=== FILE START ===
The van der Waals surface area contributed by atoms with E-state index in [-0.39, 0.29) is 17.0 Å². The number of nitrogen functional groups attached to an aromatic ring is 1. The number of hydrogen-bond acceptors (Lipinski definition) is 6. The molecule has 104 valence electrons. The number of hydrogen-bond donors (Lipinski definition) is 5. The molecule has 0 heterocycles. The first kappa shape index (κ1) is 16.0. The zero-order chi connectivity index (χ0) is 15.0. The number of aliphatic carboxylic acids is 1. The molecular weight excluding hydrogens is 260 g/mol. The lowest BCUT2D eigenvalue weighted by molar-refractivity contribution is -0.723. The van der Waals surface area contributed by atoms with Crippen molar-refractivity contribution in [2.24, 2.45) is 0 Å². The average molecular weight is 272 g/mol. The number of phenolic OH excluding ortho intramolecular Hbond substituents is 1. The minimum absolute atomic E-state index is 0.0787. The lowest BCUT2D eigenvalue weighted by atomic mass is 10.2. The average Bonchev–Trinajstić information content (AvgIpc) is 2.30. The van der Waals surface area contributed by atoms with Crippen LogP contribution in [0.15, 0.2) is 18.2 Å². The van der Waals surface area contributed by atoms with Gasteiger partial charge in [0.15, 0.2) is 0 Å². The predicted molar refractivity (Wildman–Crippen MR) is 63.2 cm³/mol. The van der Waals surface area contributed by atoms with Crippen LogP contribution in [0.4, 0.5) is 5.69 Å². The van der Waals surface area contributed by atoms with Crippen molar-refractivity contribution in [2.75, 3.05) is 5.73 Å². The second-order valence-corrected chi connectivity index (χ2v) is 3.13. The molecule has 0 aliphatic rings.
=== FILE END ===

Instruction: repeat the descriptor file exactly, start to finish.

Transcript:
The van der Waals surface area contributed by atoms with E-state index in [-0.39, 0.29) is 17.0 Å². The number of nitrogen functional groups attached to an aromatic ring is 1. The number of hydrogen-bond acceptors (Lipinski definition) is 6. The molecule has 104 valence electrons. The number of hydrogen-bond donors (Lipinski definition) is 5. The molecule has 0 heterocycles. The first kappa shape index (κ1) is 16.0. The zero-order chi connectivity index (χ0) is 15.0. The number of aliphatic carboxylic acids is 1. The molecular weight excluding hydrogens is 260 g/mol. The lowest BCUT2D eigenvalue weighted by molar-refractivity contribution is -0.723. The van der Waals surface area contributed by atoms with Crippen molar-refractivity contribution in [2.24, 2.45) is 0 Å². The average molecular weight is 272 g/mol. The number of phenolic OH excluding ortho intramolecular Hbond substituents is 1. The minimum absolute atomic E-state index is 0.0787. The lowest BCUT2D eigenvalue weighted by atomic mass is 10.2. The average Bonchev–Trinajstić information content (AvgIpc) is 2.30. The van der Waals surface area contributed by atoms with Crippen LogP contribution in [0.15, 0.2) is 18.2 Å². The van der Waals surface area contributed by atoms with Gasteiger partial charge in [0.15, 0.2) is 0 Å². The predicted molar refractivity (Wildman–Crippen MR) is 63.2 cm³/mol. The van der Waals surface area contributed by atoms with Crippen LogP contribution in [0.4, 0.5) is 5.69 Å². The van der Waals surface area contributed by atoms with Crippen molar-refractivity contribution in [2.75, 3.05) is 5.73 Å². The second-order valence-corrected chi connectivity index (χ2v) is 3.13. The molecule has 0 aliphatic rings.